• Nonunion: (incidence is higher for comminuted or displaced fx's)
    • Hardware failure
    • Malunion
    • Painful hardware
    • Ulnar nerve palsy
    • Radial nerve palsy
distal radial fracture colles fracture
Distal Radial Fracture (+ Colles Fracture)
  • Most commonly women age 60-70.
  • 90% caused by compression on dorsiflexed wrist.
  • 90% of distal radius fractures are Colles Fractures
colles fracture
Colles’ Fracture
  • Definition: Dorsally displaced fracture of the distal radius generally occuring 2-3 cm proximal to the radiocarpal joint.
  • Most common #, seen mainly in middle aged and elderly women.
  • FOOSH most likely cause.
  • Clinical Evaluation: Pain and swelling in wrist, often gross deformity in wrist.
    • NV exam, evaluate for compartment syndrome, evaluate soft-tissue envelope
    • Evaluated for carpal tunnel syndrome
    • Evauate for possible scaphoid injury.
  • Deformities include: occurs through metaphysis, dorsal displacemnt of the distal fragment, anterior angular of distal fragment, impaction between the distal fragment and the shaft. There is lateral displacement of the distal fragment.
colles fracture1
Colles’ Fracture
  • XRs: Forearm XR AP/Lat + wrist PA/lat +/- elbow AP/Lat.
  • Mx: Can be generally managed with closed reduction with well molded cast/splint.
    • Significant angulation and deformity may require an open reduction and internal fixation.
    • An open fracture will always require surgical intervention.
  • Consider Osteoporosis evaluation and management.
  • Complications of Colles’/ DDx:
    • Galeazzi Fracture: highly associated with distal 1/3 radial shaft fractures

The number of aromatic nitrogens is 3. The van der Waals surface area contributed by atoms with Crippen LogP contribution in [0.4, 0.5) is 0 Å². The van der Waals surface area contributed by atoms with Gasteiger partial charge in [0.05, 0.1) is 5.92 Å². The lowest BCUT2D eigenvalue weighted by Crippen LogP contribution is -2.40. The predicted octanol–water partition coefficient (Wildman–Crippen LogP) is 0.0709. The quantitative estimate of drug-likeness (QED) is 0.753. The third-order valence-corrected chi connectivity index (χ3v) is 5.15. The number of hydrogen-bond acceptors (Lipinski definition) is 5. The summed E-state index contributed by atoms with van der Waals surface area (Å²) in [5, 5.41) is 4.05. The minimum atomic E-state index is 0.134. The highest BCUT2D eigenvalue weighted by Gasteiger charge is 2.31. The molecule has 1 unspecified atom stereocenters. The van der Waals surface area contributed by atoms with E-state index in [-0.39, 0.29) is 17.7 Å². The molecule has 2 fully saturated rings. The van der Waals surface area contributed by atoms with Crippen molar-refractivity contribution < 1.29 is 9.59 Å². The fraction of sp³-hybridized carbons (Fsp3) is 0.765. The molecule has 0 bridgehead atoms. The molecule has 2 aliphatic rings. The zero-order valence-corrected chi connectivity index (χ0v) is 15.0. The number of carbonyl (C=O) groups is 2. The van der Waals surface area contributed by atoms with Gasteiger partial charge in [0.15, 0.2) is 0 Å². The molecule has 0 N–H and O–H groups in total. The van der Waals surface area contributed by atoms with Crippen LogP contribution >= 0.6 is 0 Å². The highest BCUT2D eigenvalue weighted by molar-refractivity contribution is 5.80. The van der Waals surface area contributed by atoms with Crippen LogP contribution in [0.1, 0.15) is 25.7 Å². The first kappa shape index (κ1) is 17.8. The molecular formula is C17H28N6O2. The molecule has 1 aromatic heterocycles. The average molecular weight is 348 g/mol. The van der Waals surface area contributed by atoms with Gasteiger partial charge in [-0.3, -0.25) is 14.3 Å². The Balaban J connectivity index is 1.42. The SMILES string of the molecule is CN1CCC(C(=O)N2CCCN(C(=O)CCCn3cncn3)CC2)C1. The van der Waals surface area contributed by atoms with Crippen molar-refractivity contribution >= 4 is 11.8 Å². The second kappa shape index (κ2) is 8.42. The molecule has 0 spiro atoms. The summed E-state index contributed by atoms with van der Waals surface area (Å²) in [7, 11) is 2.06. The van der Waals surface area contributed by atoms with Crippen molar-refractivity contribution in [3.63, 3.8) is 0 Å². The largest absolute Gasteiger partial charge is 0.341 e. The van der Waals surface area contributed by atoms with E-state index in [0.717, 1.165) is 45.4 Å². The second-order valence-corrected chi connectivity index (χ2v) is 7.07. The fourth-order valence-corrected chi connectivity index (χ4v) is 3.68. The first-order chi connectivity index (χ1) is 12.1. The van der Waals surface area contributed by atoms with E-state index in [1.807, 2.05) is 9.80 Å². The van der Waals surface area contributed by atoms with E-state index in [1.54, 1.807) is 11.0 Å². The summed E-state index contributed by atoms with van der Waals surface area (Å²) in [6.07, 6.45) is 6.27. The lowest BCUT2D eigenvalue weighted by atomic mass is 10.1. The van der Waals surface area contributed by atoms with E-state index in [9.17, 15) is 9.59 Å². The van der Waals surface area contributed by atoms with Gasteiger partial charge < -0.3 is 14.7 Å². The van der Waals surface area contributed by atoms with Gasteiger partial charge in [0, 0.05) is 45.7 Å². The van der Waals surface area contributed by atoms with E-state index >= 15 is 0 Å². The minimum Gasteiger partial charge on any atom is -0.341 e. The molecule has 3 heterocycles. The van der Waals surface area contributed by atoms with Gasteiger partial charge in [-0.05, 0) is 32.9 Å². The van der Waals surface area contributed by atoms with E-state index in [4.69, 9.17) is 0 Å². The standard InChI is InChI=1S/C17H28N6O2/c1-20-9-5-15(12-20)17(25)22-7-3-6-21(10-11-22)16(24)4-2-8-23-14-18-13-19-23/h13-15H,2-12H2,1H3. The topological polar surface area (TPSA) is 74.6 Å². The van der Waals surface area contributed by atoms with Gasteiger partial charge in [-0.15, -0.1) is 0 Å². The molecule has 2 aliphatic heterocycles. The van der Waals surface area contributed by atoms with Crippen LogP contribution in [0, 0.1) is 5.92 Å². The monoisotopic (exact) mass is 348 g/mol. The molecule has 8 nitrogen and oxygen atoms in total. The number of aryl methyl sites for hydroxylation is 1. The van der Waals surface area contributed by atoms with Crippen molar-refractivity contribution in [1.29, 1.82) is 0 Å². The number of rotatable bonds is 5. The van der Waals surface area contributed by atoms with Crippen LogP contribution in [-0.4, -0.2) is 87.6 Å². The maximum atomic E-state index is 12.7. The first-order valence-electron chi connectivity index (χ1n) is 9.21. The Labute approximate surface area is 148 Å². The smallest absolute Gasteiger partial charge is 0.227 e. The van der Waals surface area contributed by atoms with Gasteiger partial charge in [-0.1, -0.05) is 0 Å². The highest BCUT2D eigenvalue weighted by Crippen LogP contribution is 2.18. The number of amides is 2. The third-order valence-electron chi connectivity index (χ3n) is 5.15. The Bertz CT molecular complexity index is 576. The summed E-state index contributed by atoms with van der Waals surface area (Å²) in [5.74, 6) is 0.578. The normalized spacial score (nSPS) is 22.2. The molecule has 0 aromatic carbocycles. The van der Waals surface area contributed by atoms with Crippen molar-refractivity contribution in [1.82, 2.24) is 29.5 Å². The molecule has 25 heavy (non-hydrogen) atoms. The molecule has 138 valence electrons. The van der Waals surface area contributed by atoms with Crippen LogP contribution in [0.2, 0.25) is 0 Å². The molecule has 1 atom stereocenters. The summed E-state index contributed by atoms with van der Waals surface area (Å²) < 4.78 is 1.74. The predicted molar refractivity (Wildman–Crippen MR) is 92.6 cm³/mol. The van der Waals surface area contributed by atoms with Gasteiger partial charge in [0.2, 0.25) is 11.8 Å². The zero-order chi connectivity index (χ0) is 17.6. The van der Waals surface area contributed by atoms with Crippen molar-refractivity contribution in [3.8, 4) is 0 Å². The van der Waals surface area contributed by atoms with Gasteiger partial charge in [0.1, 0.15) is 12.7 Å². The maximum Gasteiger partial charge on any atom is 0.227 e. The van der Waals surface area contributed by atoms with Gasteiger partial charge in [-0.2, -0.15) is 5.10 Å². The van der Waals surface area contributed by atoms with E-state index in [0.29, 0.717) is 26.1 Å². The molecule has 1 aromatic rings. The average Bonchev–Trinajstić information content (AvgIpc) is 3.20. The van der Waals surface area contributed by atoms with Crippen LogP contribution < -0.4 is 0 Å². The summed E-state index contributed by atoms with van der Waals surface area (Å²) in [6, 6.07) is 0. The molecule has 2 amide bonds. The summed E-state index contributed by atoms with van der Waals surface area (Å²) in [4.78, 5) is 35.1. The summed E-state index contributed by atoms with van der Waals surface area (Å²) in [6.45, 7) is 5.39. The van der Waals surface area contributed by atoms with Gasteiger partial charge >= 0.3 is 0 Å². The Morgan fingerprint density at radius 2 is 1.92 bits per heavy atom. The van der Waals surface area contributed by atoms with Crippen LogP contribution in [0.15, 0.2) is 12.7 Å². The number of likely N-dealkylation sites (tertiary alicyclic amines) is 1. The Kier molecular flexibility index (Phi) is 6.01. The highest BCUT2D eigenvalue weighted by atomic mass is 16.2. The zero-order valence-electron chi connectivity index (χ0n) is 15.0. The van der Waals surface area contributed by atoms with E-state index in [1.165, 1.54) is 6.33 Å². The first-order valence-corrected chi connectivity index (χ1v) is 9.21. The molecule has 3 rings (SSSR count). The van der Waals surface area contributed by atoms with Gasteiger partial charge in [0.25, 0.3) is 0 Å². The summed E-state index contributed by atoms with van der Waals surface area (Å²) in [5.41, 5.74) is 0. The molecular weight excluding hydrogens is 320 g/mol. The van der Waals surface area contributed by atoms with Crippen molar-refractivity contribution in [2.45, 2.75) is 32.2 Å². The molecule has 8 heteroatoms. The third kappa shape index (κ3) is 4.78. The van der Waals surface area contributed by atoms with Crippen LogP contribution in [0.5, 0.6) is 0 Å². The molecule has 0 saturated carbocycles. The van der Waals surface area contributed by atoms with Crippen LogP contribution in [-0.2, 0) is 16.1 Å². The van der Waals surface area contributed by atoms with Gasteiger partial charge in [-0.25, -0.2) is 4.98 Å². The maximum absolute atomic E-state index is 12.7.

• Ulnar styloid fracture
    • DRUJ Instability
    • Compartment syndrome @1%
    • Median nerve injury
    • Tendon injury,attritional EPL rupture.
    • Scapholunate ligament tear.
    • TFCC injury, up to 50% when ulnar styloid fx also present
    • Carpal ligament injury.
smith s fracture
Smith’s Fracture
  • Definition: Distal radial fragment is tilted into a posteior angulation and may be displaced ventrally (volar). (Reverse Colles’s)
  • Mechanism: Direct blow to the dorsal forearm or falling onto flexed wrists,
    • (as opposed to a Colles' fracture = falling onto wrists in extension.)
    • Smith's fractures are less common than Colles' fractures.
  • Mx:
    • Undisplaced fracture = cast alone.
    • Mild angulation and displacement may require closed reduction.
    • Significant angulation and deformity may require an open reduction and internal fixation.
    • An open fracture will always require surgical intervention.
  • Consider Osteoporosis evaluation and management
radial styloid fracture
# Radial Styloid Fracture
  • Isolated radial styloid #. Displacemnt is normally slight.
  • Mechanism: FOOSH or “kickback” injury.
  • Mx:
    • Manipulation rarely of value.
    • If minimal displacement, Colles’ type plaster.
    • If distal articular surface involved may need fixation.
    • Sudeck’s atrophy (complex regional pain syndrome) is a common complication.
key learning points1
Key Learning Points

1. www.eorif.com

2. Always XR the joint above and below #.

3. # Ulnar = check the radial head

# Radius= check the druj

4. GFR: Galeazzi = Fractured Radius

BUM: Broken Ulnar = Monteggia

5. www.imagingpathways.health.wa.gov.au